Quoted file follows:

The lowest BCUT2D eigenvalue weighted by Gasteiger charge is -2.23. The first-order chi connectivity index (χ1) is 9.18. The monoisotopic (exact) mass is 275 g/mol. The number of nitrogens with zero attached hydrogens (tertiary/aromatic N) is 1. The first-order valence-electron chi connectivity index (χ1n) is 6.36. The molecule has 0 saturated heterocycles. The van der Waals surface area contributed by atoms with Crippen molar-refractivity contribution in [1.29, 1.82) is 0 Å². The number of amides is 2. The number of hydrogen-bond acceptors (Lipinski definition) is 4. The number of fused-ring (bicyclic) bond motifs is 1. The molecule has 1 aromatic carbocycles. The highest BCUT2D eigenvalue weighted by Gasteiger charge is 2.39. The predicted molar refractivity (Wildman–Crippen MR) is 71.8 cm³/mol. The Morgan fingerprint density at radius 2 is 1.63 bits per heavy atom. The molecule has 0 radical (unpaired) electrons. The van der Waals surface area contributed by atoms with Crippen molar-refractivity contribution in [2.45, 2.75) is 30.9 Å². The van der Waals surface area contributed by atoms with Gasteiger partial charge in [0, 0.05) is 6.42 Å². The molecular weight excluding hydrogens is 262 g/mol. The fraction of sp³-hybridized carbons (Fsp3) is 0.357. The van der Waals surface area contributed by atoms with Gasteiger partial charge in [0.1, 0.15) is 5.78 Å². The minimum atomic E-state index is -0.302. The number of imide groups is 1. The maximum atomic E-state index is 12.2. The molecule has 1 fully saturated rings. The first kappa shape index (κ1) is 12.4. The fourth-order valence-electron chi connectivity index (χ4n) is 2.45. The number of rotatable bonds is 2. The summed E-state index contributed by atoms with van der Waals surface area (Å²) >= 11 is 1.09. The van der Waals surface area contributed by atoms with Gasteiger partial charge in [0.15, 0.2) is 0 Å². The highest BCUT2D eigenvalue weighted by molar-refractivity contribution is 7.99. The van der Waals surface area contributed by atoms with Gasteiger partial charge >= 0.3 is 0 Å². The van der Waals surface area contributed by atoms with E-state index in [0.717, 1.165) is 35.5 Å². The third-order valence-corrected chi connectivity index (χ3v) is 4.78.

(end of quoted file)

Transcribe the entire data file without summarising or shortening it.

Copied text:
The lowest BCUT2D eigenvalue weighted by Gasteiger charge is -2.23. The first-order chi connectivity index (χ1) is 9.18. The monoisotopic (exact) mass is 275 g/mol. The number of nitrogens with zero attached hydrogens (tertiary/aromatic N) is 1. The first-order valence-electron chi connectivity index (χ1n) is 6.36. The molecule has 0 saturated heterocycles. The van der Waals surface area contributed by atoms with Crippen molar-refractivity contribution in [1.29, 1.82) is 0 Å². The number of amides is 2. The number of hydrogen-bond acceptors (Lipinski definition) is 4. The number of fused-ring (bicyclic) bond motifs is 1. The molecule has 1 aromatic carbocycles. The highest BCUT2D eigenvalue weighted by Gasteiger charge is 2.39. The predicted molar refractivity (Wildman–Crippen MR) is 71.8 cm³/mol. The Morgan fingerprint density at radius 2 is 1.63 bits per heavy atom. The molecule has 0 radical (unpaired) electrons. The van der Waals surface area contributed by atoms with Crippen molar-refractivity contribution in [2.45, 2.75) is 30.9 Å². The van der Waals surface area contributed by atoms with Gasteiger partial charge in [0, 0.05) is 6.42 Å². The molecular weight excluding hydrogens is 262 g/mol. The fraction of sp³-hybridized carbons (Fsp3) is 0.357. The van der Waals surface area contributed by atoms with Gasteiger partial charge in [0.1, 0.15) is 5.78 Å². The minimum atomic E-state index is -0.302. The number of imide groups is 1. The maximum atomic E-state index is 12.2. The molecule has 1 fully saturated rings. The first kappa shape index (κ1) is 12.4. The fourth-order valence-electron chi connectivity index (χ4n) is 2.45. The number of rotatable bonds is 2. The summed E-state index contributed by atoms with van der Waals surface area (Å²) >= 11 is 1.09. The van der Waals surface area contributed by atoms with Gasteiger partial charge in [0.15, 0.2) is 0 Å². The highest BCUT2D eigenvalue weighted by molar-refractivity contribution is 7.99. The van der Waals surface area contributed by atoms with Gasteiger partial charge >= 0.3 is 0 Å². The van der Waals surface area contributed by atoms with E-state index in [0.717, 1.165) is 35.5 Å². The third-order valence-corrected chi connectivity index (χ3v) is 4.78.